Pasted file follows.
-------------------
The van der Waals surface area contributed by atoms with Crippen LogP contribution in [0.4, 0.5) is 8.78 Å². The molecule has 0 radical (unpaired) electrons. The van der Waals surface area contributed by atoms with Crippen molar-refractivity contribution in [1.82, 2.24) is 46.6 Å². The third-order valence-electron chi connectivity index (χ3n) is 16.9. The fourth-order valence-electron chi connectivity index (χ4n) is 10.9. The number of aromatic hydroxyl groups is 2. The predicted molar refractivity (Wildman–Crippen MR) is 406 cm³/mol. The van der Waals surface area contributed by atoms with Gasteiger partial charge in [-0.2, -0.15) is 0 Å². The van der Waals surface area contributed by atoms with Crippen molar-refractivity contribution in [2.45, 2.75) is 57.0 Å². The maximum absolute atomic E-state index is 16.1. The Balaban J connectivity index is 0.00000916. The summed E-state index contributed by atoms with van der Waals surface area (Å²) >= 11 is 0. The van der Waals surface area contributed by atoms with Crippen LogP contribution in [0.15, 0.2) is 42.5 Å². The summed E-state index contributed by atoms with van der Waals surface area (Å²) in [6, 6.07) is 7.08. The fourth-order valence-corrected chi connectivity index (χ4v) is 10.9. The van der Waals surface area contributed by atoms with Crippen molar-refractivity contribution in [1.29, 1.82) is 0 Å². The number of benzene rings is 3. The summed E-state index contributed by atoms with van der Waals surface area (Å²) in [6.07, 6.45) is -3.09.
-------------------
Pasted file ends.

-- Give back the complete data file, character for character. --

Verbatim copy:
The van der Waals surface area contributed by atoms with Crippen LogP contribution in [0.4, 0.5) is 8.78 Å². The molecule has 0 radical (unpaired) electrons. The van der Waals surface area contributed by atoms with Crippen molar-refractivity contribution in [1.82, 2.24) is 46.6 Å². The third-order valence-electron chi connectivity index (χ3n) is 16.9. The fourth-order valence-electron chi connectivity index (χ4n) is 10.9. The number of aromatic hydroxyl groups is 2. The predicted molar refractivity (Wildman–Crippen MR) is 406 cm³/mol. The van der Waals surface area contributed by atoms with Gasteiger partial charge in [-0.2, -0.15) is 0 Å². The van der Waals surface area contributed by atoms with Crippen molar-refractivity contribution in [2.45, 2.75) is 57.0 Å². The maximum absolute atomic E-state index is 16.1. The Balaban J connectivity index is 0.00000916. The summed E-state index contributed by atoms with van der Waals surface area (Å²) >= 11 is 0. The van der Waals surface area contributed by atoms with Crippen LogP contribution in [0.15, 0.2) is 42.5 Å². The summed E-state index contributed by atoms with van der Waals surface area (Å²) in [6, 6.07) is 7.08. The fourth-order valence-corrected chi connectivity index (χ4v) is 10.9. The van der Waals surface area contributed by atoms with Crippen molar-refractivity contribution in [1.29, 1.82) is 0 Å². The number of benzene rings is 3. The summed E-state index contributed by atoms with van der Waals surface area (Å²) in [6.07, 6.45) is -3.09.